2. The modern system of credit being nothing else than trust in men's veracity and honour, must collapse and perish when men cease to speak the truth. The moment you pass beyond the system of barter or cash payments, you enter upon a constitution of things in which truth and fidelity become matters not less of obligation than of self-interest. The vast system of English enterprize being founded on credit and on paper promises, requires for its conservation and security, not only a certain sum of metallic money in the cellars of the banks, but the far more important reserve of national veracity and honour! As soon as it is discovered that even the greatest names in the City may represent men who, in fact, are capable of ruthless dealings with the deposits of their shareholders, or of obtaining the use of the accumulated savings of those shareholders by offering delusive securities, panic begins, shares decline, distrust spreads on every side, capital retires into its shell, hoarding proceeds, enterprize languishes,—the great name of England is covered with a cloud. The innocent, moreover, suffer with the guilty. Joint-stock enterprizes which have been conducted with strict regard to the measure of their capital and the interests of their proprietors, lose their proper estimation along with adventures of the baser sort. One great railway fiasco drags down all the rest; the discovery and exposure of one wicked bank manager raises suspicion of a hundred others who may not be wicked. The circles of sorrow extend and widen over the troubled waters, until the whole surface of society is agitated, as by a submarine earthquake, by fears which know no limit, or is convulsed by storms which leave wreck on every shore. A single falsehood in trade or commerce or the higher finance does not end with the transaction which occasioned it. It propagates a malign influence over the system of business throughout the country and the world. “One sinner destroyeth much good.” There are some single actions of certain individual men placed in positions of eminent authority, or distinguished by a peculiar religious renown, which are capable of inflicting on the whole of society a shock that rives it to its foundations. The evil cannot be represented by millions of money, though a depreciation of stock to the amount of even scores of millions often follows from proceedings of the quality now alluded to; but the chief, because irreparable, loss is in the department of national character. The brightest jewel in every crown is the honour of the people; and if the Queen should sink so low as to pawn the Koh-i-noor to supply aliment to the luxury of the Court, she would do a deed of virtue in comparison with those of her subjects who sell the birthright of England's commercial renown for such a mess of pottage as the income of a branch railway, or a ten per cent. bank dividend.
We are now witnessing the effects of fraud on every hand. The Times itself confesses that the financial name of England stinks so awfully in the nostrils of the Continent that men fear to buy or sell in our markets. Russia can obtain a loan of £6,000,000, while capital shrinks from almost every new enterprize at home. Oh, it is a grievous and a bitter ending to years of inflation and prosperity! But there are some who regard the catastrophe without surprise. When “half England," in Mr. Baldwin Brown's language at Sheffield,“ believes that half the clergy lie unto God as to their solemn subscriptions to the standard of the Church,” who can feign astonishment that the taught come to resemble their teachers in "such a nation'as this?” The income tax has for twenty years educated the bulk of the people to habits of deliberate falsehood, through putting upon individual virtue a greater strain than it could bear. The license given to non-natural interpretation in religious affairs has afforded an authoritative example of unveracity in the very teachers of morality and religion; and the general haste to be
rich, and determination to make an appearance, has completed the curriculum of delusion.
At length the nation beholds its danger. It sees that truth alone can save it. May every Englishman resolve that at least his part shall not be lacking in the general reformation.
With truth, and justice, and moderate desires, prosperity will return, and with prosperity strength and honour.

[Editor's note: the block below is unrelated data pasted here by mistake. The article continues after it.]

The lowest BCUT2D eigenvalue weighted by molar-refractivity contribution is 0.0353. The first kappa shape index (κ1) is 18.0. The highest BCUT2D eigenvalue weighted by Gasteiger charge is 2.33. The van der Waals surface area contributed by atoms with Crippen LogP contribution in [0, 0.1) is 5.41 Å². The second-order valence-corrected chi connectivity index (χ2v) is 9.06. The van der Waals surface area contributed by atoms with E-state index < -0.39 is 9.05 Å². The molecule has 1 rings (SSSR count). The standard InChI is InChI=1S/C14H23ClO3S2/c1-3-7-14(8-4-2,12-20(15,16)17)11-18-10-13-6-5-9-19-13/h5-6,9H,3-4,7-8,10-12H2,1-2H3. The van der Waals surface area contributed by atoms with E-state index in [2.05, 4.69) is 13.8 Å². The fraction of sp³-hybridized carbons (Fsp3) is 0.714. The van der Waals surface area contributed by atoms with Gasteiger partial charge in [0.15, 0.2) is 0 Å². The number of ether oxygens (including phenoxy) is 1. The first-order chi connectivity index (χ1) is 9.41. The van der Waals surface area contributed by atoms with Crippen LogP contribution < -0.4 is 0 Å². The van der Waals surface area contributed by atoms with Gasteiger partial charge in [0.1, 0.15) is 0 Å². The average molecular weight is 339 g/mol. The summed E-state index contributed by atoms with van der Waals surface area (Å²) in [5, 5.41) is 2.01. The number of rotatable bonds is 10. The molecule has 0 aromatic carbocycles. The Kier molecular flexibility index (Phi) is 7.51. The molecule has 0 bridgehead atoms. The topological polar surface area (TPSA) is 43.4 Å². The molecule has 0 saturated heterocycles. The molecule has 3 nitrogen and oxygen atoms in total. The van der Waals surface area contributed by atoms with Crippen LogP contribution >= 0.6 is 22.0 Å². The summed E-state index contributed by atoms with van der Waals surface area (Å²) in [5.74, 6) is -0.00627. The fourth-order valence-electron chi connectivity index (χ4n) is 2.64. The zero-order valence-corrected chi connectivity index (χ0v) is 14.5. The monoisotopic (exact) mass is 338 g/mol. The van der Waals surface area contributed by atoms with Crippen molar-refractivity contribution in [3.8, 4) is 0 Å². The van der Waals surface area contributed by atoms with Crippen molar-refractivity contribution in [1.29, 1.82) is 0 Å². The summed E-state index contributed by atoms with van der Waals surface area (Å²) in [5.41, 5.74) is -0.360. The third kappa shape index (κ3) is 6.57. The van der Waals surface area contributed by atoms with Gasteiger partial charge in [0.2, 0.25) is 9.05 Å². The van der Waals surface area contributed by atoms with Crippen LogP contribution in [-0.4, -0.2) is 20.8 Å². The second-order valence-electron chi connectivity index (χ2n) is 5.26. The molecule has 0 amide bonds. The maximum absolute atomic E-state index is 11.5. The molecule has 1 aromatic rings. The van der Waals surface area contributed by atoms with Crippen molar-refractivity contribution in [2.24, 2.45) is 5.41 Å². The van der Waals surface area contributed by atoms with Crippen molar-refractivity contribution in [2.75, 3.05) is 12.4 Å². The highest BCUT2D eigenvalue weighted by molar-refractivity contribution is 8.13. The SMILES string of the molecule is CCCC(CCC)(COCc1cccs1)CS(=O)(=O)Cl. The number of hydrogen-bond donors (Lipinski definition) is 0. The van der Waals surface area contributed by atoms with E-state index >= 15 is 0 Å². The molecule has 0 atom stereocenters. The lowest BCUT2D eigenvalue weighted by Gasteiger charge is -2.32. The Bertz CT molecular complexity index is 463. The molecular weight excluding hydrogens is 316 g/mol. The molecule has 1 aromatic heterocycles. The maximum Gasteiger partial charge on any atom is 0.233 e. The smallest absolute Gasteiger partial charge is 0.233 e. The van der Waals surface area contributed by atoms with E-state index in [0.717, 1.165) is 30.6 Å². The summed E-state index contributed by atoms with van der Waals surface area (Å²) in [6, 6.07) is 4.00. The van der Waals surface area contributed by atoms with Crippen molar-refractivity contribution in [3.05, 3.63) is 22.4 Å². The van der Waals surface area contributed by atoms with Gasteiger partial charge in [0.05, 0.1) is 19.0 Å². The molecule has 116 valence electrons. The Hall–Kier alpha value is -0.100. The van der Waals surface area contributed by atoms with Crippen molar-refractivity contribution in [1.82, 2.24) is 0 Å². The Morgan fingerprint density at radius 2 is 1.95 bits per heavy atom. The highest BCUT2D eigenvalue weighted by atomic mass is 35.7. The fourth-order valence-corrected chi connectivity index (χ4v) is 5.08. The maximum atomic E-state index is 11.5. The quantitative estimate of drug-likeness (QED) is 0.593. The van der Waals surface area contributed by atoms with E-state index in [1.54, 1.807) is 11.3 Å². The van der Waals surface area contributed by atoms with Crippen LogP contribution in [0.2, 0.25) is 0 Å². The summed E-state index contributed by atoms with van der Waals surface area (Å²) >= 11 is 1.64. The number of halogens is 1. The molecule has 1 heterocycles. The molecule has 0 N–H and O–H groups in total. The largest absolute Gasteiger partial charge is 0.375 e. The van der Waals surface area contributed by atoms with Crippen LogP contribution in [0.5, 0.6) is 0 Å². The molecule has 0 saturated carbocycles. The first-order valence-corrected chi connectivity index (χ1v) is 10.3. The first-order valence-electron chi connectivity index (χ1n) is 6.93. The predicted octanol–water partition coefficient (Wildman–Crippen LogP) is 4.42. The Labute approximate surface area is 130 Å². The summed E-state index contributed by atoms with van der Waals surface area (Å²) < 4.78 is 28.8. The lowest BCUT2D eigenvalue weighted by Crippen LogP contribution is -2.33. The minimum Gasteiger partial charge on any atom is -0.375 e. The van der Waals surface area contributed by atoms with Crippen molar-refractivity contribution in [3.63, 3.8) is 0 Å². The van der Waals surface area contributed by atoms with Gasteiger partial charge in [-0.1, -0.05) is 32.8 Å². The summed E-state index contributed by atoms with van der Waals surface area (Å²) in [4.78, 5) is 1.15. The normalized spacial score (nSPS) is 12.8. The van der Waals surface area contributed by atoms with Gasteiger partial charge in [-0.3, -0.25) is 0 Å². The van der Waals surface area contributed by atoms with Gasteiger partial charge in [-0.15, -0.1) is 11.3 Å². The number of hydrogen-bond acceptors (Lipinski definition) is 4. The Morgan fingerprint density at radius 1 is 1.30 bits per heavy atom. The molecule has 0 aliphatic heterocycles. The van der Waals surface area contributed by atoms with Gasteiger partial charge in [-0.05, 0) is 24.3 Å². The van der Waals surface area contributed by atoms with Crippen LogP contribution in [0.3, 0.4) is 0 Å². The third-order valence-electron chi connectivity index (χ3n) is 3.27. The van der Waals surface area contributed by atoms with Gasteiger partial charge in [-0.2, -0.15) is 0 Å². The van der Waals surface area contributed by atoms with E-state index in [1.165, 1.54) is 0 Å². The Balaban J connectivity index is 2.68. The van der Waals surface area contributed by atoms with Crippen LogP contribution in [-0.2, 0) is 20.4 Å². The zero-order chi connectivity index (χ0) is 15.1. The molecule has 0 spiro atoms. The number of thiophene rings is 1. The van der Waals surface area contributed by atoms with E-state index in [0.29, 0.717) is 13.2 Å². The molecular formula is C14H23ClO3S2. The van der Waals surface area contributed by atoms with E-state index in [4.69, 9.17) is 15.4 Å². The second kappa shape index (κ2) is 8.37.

3. The new development of the principle of association demands fresh and higher measures of personal independence and courage, for the maintenance of both individual and social integrity.A proverb lingers in the precincts of cathedrals that a chapter of canons would divide the guilt of a murder between them. Certain it is that there is no severer test of any man's probity than his conduct in affairs when he forms a member of a body charged with joint responsibility. No delusion gains easier access to the judgment than the impression that responsibility is divided by combination. The law in morals undoubtedly is, that each man is fully answerable for the policy to which he gives his assent, even when that policy has been wholly projected by others. Each individual, whose conscience objects to the course determined on, is required to express his dissent with the utmost resolution and publicity, if he would escape the penalties of wrong-doing. It was this which obtained for Nicodemus and Joseph of Arimathea exemption from the guilt of the Sanbedrim in the murder of Christ. “The same had not consented to the counsel and deed of them.” It is not enough to offer a silent protest. There must be open opposition, and an open disclaimer, and in many cases absolute secession, self-sacrifice, and ruin, in order to maintain the right. But such courses of action demand nothing less than a really heroic and inspired virtue, and it is here that common Christians break down. There is many a man who might safely be trusted to act rightly, if acting alone, and even to act with honour under the trying condition of secrecy, who is unequal to the strain of offering persistent opposition to the will of an unrighteous majority. So readily do men assent to the delusion that joint responsibility signifies the same thing with divided responsibility—that the guilt of a bad action is distributed in minute portions among the whole number of persons who consented to it, so that each man supports but a trifling fraction of the incident weight, even in a case of robbery, or judicial murder,—that it requires a special enlightenment in the conscience, and a special lucidity in the understanding to insure that a man shall be proof against this most prevalent of sophisms. The influences brought to bear upon an individual when acting in an association of coadjutors are such as to deceive all but the very elect. It is at boards and councils that vanity persuades to gigantic wrongdoing many a man who is incapable of deliberate fraud, just as many a fast talker will utter, in the heat of a convivial hour, a boastful lie respecting himself or his connections, who would shrink from a similar utterance in a private conversation with a single friend. It is not a valid argument that a man who has not greatly gained has not greatly sinned. Vanity leads astray as many as intentional fraud or reckless avarice. Friendship drags along the weak man to a deed of financial cruelty, because he cannot endure to see his brother director go alone into the abyss. A spurious courage incites others to share enormous risks, and to keep up one another's comfort by desperate and mutual assurances of final success. And lastly, the spirit of gambling generally burns fiercely among men who have obtained from Parliament the right to administer subscribed millions, and to borrow millions more. A railway board in difficulties resembles a gambling hall at Baden or Homburg, where men, wrought up to a red fever of intoxication, will risk the fortunes of wives, children, or orphans, upon the last desperate throw. In such an atmosphere a person who is not governed by Invisible Power is nearly certain to be borne off his feet, and to be moved by an impulse given by the crowd. None but a man who possesses within him a mind stronger than any social force which can be brought against it will come out unconquered from such a trial. The first principles of morality are usually the last things learned by the generality of men, and to apply those principles in business is the loftiest triumph of personal integrity, foresight, and courage. Considering then of what material the ordinary men are compacted, there is little ground for surprise, if an age in which it has been almost re-discovered that, in relation to material things union is strength, and in which the principle of co-operation threatens nearly to annihilate individual enterprize, is also an age in which it should be discovered that this same union is also prejudicial to moral integrity. The individual is taught to join his material resources with those of others, in order to attain large results, but the conditions of the partnership are unfavourable to personal character and independence. A committee, a Board of Directors, has no corporate conscience, and unless the individuals who are present possess consciences of double force, the current of their proceedings is nearly certain to be infected with wrong.